Not least among such considerations, the author notes, is thinking through if one truly appreciates a life of solitude and seclusion. Log cabins tend to be built in secluded areas of wilderness, and that does not mean a life of convenience transported from the suburbs. He suggests trying out such a lifestyle if even for a short vacation, to be sure that one is comfortable with it. There are trade-offs to be made, but the benefits can be tremendous. He recounts the story of a couple who longed for a log home in the woods, built one, moved in, only to find they couldn’t bear the disconnect from the life of convenience and social connection to which they were accustomed.

Fears also makes it clear that this book is not about log homes. It is about log cabins. Anyone who has started to even scratch at the surface of learning about log cabins knows that it is difficult to find anything about actual cabins, that is, 1,000 square feet and less. Paging through contemporary magazines about log homes, one finds log McMansions, not cabins.

If, however, one does want a cabin, and a true wilderness lifestyle, Fears goes over many important considerations. He writes about choosing a good site and how to go about buying it, what inspections to get first. He writes about different kinds of building materials, pros and cons, from logs to roofing materials. He writes about the benefits of wood stoves over fireplaces, and encourages not installing electricity at all, but gives advice if one does want to plug in from time to time.

And more: how to split wood, how to install good lighting and not cause cabin fires, how to create a shooting range that is safe. He also writes about how to have a good water system, but once again, staying with the wilderness experience, he leans toward the outhouse, explaining how to keep it relatively maintenance free and always clean with a few simple moves. Composting toilets got their coverage, too. The author even covers cabin cooking, more times than not done outdoors on a fire ring, and he includes plans for building the perfect bench by the fire. Not to be missed are rules for visitors and preventing vandalism when you are back in the city.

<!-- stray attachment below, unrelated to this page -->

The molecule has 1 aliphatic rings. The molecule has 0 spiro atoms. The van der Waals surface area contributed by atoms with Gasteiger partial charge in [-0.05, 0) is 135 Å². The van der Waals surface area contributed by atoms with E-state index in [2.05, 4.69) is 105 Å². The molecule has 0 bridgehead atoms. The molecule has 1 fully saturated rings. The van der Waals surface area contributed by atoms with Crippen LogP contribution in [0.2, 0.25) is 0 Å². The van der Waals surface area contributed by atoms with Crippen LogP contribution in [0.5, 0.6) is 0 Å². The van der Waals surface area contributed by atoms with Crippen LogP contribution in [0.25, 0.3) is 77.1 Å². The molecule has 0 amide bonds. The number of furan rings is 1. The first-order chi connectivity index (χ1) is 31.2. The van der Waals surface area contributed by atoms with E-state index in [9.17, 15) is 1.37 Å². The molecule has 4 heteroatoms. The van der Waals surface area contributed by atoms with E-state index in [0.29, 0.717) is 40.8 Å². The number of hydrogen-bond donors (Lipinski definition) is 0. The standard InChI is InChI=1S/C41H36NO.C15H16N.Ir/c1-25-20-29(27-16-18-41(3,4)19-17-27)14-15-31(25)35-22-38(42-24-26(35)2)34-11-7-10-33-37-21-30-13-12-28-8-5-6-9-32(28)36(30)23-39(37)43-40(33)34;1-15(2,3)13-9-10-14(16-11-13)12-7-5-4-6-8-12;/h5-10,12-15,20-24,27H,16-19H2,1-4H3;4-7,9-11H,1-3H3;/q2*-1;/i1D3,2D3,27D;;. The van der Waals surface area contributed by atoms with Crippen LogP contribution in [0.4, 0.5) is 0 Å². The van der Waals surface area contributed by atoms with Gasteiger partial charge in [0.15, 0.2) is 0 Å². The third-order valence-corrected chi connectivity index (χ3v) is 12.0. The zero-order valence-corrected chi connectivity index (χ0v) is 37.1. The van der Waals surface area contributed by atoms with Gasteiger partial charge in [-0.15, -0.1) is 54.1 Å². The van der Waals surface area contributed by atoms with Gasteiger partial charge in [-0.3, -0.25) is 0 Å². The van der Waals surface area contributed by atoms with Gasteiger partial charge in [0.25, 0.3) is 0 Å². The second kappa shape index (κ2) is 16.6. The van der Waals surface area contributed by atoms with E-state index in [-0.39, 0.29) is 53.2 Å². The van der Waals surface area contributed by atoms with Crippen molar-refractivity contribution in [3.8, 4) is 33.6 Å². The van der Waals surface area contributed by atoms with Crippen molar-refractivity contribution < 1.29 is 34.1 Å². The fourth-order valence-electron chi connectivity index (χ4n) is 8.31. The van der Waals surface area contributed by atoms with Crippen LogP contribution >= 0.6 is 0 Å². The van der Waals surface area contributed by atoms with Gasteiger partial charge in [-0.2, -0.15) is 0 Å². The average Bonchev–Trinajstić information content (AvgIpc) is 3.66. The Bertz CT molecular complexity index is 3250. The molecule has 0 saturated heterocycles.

Photographs are beautiful and helpful, often showing cabins the author himself has built, and quite a few simple blueprints are included, mostly for cabins 400 to 800 square feet in size. Links are embedded in the text, especially convenient in a Kindle version, and I followed up on several of them, learning even more.

Smart, clearly written, sensible—this is a book to take the dream into reality. Enjoy.



Diary of a Wilderness Dweller by Chris Czajkowski
Book Review by Zinta Aistars
ˇ Paperback: 207 pages
ˇ Publisher: Harbour Pub Co, 2006
ˇ Language: English
ˇ ISBN-10: 155017357X
ˇ ISBN-13: 978-1550173574
When people read and heard about what Chris Czajkowski, a woman in her early 40s, had achieved in the wilderness, they exclaimed: How brave! How courageous! Ridiculous, Czajkowski would respond. To her understanding, she had achieved nothing more than many of us might, had we the mind to do so. “Skills will always find a way of arriving, it is the attitude that is important,” she writes in Diary of a Wilderness Dweller. “If you think you can do something, it will happen.” (Page 170)